Road Scholar Artwork

A road realignment project south of Bear will continue to churn along, despite unforeseen setbacks and an evolving work phase schedule.

Howell School Road, an east-to-west collector road connecting SR-71/Red Lion Road with SR-896/Summit Bridge Road, began a 649 calendar day project on March 7, 2016. The goal would be to ultimately sync up the roadway with Denny Road at Route 896, in order to make a singular intersection.

The progress, in short, had been significantly impacted by real-time discoveries.

"The project has had a lot of different utility delays," revealed Rich Palmer, Area Engineer for the Delaware Department of Transportation (DelDOT). "And so it is not following the schedule that we originally thought it was going to follow."

For instance, effective January 30, 2017, crews were just beginning Phase 1 drainage work. That was work which should have been completed before August 2016, when Howell School Road was temporarily closed between the entrance to Lums Pond State Park and Summit Bridge Road in order to place a box culvert, among other utility items.

Howell School Rd Box Culvert

A box culvert, and adjacent utilities, (red) were placed underneath Howell School Road, in the area of Buck Jersey Road, beginning in August 2016.

"The (drainage) work was supposed to be done when there was still a connection to 896 (Summit Bridge Road)," Palmer explained.

So, to allow for this reconstituted phasing, DelDOT reopened the existing stretch of Howell School Road to traffic on January 30, albeit temporarily.

"In reality, (the contractor, Mumford & Miller, of Middletown) has done a lot of work out of phase, so they should be on schedule at the end," Palmer reassured.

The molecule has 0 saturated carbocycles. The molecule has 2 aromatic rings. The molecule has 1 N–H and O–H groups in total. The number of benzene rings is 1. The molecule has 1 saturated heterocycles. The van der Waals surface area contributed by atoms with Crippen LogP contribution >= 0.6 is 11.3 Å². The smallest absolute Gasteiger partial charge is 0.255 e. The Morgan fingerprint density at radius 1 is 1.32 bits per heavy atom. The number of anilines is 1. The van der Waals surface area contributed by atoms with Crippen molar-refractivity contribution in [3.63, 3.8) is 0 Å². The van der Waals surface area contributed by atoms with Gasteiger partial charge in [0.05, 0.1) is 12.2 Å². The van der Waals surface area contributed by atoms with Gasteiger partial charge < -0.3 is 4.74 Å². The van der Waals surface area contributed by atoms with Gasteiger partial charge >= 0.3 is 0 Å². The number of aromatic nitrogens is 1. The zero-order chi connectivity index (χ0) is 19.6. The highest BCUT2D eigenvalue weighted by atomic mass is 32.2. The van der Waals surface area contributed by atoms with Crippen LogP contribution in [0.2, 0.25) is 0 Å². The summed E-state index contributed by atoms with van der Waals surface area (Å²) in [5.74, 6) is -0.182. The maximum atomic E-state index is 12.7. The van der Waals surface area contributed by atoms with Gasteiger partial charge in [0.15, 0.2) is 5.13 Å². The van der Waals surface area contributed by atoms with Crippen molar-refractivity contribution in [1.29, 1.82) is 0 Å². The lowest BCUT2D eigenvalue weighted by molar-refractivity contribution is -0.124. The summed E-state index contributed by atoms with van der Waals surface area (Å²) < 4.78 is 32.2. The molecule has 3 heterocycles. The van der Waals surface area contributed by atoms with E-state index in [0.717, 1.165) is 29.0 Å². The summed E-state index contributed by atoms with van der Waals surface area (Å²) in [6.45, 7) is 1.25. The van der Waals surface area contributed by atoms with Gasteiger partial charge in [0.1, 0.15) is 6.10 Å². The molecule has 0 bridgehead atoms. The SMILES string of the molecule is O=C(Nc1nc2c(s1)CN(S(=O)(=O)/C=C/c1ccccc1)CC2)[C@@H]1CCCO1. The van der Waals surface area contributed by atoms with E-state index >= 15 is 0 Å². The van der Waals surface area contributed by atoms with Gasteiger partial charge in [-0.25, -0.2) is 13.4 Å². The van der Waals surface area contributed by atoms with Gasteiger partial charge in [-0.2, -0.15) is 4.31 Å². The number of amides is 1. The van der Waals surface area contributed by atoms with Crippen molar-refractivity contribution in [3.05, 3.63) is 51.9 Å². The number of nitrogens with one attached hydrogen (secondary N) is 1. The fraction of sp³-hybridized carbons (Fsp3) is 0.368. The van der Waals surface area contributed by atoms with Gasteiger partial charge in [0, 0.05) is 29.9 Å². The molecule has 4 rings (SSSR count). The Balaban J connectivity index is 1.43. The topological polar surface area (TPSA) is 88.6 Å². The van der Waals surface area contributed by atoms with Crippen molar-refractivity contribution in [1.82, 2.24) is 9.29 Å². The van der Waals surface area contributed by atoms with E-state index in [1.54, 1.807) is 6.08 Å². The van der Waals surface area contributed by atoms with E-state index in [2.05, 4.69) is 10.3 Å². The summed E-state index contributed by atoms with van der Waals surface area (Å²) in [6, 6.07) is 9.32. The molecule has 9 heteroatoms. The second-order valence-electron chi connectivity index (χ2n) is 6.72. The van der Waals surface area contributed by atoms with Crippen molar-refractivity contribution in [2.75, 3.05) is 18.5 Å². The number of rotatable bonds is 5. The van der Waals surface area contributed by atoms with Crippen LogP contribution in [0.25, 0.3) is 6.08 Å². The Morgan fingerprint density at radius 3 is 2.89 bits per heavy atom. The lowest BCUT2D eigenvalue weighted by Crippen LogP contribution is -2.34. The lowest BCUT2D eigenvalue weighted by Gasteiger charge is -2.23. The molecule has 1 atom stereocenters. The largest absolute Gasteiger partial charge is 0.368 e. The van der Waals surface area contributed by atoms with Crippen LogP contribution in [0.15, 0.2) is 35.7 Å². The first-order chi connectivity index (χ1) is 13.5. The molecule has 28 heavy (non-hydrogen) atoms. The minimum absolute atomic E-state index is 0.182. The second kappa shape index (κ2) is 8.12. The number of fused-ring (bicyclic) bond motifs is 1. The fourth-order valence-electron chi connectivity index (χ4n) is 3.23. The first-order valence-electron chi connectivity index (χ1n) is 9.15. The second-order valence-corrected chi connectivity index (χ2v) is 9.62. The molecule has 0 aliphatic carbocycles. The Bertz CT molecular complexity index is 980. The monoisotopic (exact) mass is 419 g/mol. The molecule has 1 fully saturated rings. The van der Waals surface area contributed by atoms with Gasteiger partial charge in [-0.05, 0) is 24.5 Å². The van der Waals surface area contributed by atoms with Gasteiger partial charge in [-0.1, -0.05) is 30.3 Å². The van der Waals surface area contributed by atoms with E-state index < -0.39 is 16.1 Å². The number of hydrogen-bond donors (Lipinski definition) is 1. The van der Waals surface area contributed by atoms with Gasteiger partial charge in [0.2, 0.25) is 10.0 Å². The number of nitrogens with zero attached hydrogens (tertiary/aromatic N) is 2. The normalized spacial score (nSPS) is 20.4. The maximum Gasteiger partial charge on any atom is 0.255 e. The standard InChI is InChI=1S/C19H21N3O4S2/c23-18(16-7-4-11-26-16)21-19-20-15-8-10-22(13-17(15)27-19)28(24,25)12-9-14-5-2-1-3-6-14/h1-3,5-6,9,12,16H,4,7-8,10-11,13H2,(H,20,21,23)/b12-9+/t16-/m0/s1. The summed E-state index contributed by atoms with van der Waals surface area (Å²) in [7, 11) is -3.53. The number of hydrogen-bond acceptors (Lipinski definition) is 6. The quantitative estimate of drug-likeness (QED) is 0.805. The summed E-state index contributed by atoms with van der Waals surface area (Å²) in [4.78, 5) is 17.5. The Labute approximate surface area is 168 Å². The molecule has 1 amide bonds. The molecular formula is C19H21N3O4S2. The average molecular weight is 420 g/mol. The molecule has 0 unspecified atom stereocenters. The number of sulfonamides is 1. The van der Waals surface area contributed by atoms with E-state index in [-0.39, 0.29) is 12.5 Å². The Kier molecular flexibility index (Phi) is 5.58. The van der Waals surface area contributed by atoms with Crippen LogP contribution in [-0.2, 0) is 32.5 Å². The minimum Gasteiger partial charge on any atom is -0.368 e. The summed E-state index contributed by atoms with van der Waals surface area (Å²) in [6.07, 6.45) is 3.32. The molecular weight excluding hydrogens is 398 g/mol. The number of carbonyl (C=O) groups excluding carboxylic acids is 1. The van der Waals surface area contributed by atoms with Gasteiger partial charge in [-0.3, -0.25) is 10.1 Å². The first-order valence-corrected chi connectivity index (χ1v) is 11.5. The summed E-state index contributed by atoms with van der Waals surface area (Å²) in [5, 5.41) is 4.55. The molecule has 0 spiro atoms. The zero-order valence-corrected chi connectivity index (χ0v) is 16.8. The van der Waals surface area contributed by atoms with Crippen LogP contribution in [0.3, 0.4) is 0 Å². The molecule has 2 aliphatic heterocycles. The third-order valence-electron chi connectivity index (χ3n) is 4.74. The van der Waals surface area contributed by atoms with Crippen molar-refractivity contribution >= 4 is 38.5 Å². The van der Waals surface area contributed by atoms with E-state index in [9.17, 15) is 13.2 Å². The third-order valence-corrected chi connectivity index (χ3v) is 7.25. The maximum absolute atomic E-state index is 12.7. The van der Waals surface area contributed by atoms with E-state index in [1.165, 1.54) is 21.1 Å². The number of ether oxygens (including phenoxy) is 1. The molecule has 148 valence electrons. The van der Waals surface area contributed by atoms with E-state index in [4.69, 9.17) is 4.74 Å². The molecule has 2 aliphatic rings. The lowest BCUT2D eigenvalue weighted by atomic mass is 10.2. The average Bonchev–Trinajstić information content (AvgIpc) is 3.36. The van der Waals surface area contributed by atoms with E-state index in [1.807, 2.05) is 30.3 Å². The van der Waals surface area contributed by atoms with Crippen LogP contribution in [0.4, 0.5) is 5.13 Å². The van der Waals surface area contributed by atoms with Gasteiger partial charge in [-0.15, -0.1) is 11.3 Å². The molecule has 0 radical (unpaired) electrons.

One aspect of the work nearly completed--arguably the project's most crucial component--is the construction of the new, western portion of Howell School Road. The relocated roadway, which would eliminate access to the Meadow Glen subdivision from Summit Bridge Road, requires only a top coat of asphalt before it can be placed into service.

Other work that had already been completed, with some modifications, was utility work along the Summit Bridge Road corridor.

"In order to widen northbound 896---to put in a new turn lane to the new Howell School Road---we had to extend two 54-inch diameter drainage pipes," Palmer explained. "According to the (New Castle) county records, the force main sewers were low enough that they would not be in our way. When the contractor started excavating to put these (drainage) pipes in, they were in the way."

That revelation led to an unintended redesign of the sewer line, its subsequent approval, and eventual installation.

Another problem also lurked beneath the surface within the project limits.

"Anyone who lives in that area knows that (when) you dig down a few feet, you hit water," Palmer divulged. "So, right now, we're having problems with getting a couple of our (traffic) light pole foundations in. They have to withstand a lot of pull span-wise. The contractor dug down and said that they can't work in the (wet) conditions that are there, so we have to redesign some (foundations)."

Other areas within the 1.1 miles of construction were currently underway and meeting their proposed timelines.

"We're working on the intersection at Denny Road, in the middle of 896. We have the crossover from Denny Road closed (and) Denny Road is currently detoured to turn north onto 896."

When the contractor planned to shut down Howell School Road again, following the rescheduled drainage work between February and March 2017, a widening of Howell School Road would take place at the Lums Pond entrance. Additionally, the existing portion would be tied in with the relocated leg.

Then, before the lengthy scope of work completed by December 2017, a roundabout would be constructed at Robert Peoples Boulevard.

"We have to build a short detour road, for the residents of Caravel Woods and Mansion Farms," said Palmer, "to come onto Howell School Road while we construct that roundabout."

All moving parts, literally, even when commuters might not literally see men and machinery moving.

"A lot of people don't realize that even when they don't see work going on, we have engineers who are redesigning things. (Still), we've been working hard keeping the contractor on the site and working, so that he doesn't have to shut down every time we come up with a problem."